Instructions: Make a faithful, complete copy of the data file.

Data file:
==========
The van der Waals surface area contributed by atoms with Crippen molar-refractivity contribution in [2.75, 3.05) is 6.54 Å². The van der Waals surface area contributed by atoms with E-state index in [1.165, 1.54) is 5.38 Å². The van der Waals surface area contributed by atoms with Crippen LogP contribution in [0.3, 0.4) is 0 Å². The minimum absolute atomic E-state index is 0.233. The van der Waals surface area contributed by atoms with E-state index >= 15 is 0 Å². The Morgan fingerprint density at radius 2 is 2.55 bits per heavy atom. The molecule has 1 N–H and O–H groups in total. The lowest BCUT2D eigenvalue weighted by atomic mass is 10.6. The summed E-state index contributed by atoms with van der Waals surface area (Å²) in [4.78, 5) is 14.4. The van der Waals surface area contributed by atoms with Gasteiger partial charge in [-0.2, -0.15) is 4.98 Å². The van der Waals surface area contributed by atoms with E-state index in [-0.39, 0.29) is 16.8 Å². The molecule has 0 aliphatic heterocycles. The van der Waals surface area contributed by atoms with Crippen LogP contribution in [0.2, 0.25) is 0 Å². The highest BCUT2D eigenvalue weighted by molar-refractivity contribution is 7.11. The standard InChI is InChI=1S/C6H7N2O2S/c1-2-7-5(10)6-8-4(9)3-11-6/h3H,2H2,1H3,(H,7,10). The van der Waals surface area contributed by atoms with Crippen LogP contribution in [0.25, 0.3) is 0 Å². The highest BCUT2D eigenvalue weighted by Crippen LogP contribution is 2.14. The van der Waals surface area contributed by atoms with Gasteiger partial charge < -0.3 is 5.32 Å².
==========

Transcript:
The van der Waals surface area contributed by atoms with Crippen molar-refractivity contribution in [2.75, 3.05) is 6.54 Å². The van der Waals surface area contributed by atoms with E-state index in [1.165, 1.54) is 5.38 Å². The van der Waals surface area contributed by atoms with Crippen LogP contribution in [0.3, 0.4) is 0 Å². The minimum absolute atomic E-state index is 0.233. The van der Waals surface area contributed by atoms with E-state index >= 15 is 0 Å². The Morgan fingerprint density at radius 2 is 2.55 bits per heavy atom. The molecule has 1 N–H and O–H groups in total. The lowest BCUT2D eigenvalue weighted by atomic mass is 10.6. The summed E-state index contributed by atoms with van der Waals surface area (Å²) in [4.78, 5) is 14.4. The van der Waals surface area contributed by atoms with Gasteiger partial charge in [-0.2, -0.15) is 4.98 Å². The van der Waals surface area contributed by atoms with E-state index in [-0.39, 0.29) is 16.8 Å². The molecule has 0 aliphatic heterocycles. The van der Waals surface area contributed by atoms with Crippen LogP contribution in [0.2, 0.25) is 0 Å². The highest BCUT2D eigenvalue weighted by molar-refractivity contribution is 7.11. The standard InChI is InChI=1S/C6H7N2O2S/c1-2-7-5(10)6-8-4(9)3-11-6/h3H,2H2,1H3,(H,7,10). The van der Waals surface area contributed by atoms with Crippen LogP contribution in [0.25, 0.3) is 0 Å². The highest BCUT2D eigenvalue weighted by Crippen LogP contribution is 2.14. The van der Waals surface area contributed by atoms with Gasteiger partial charge < -0.3 is 5.32 Å².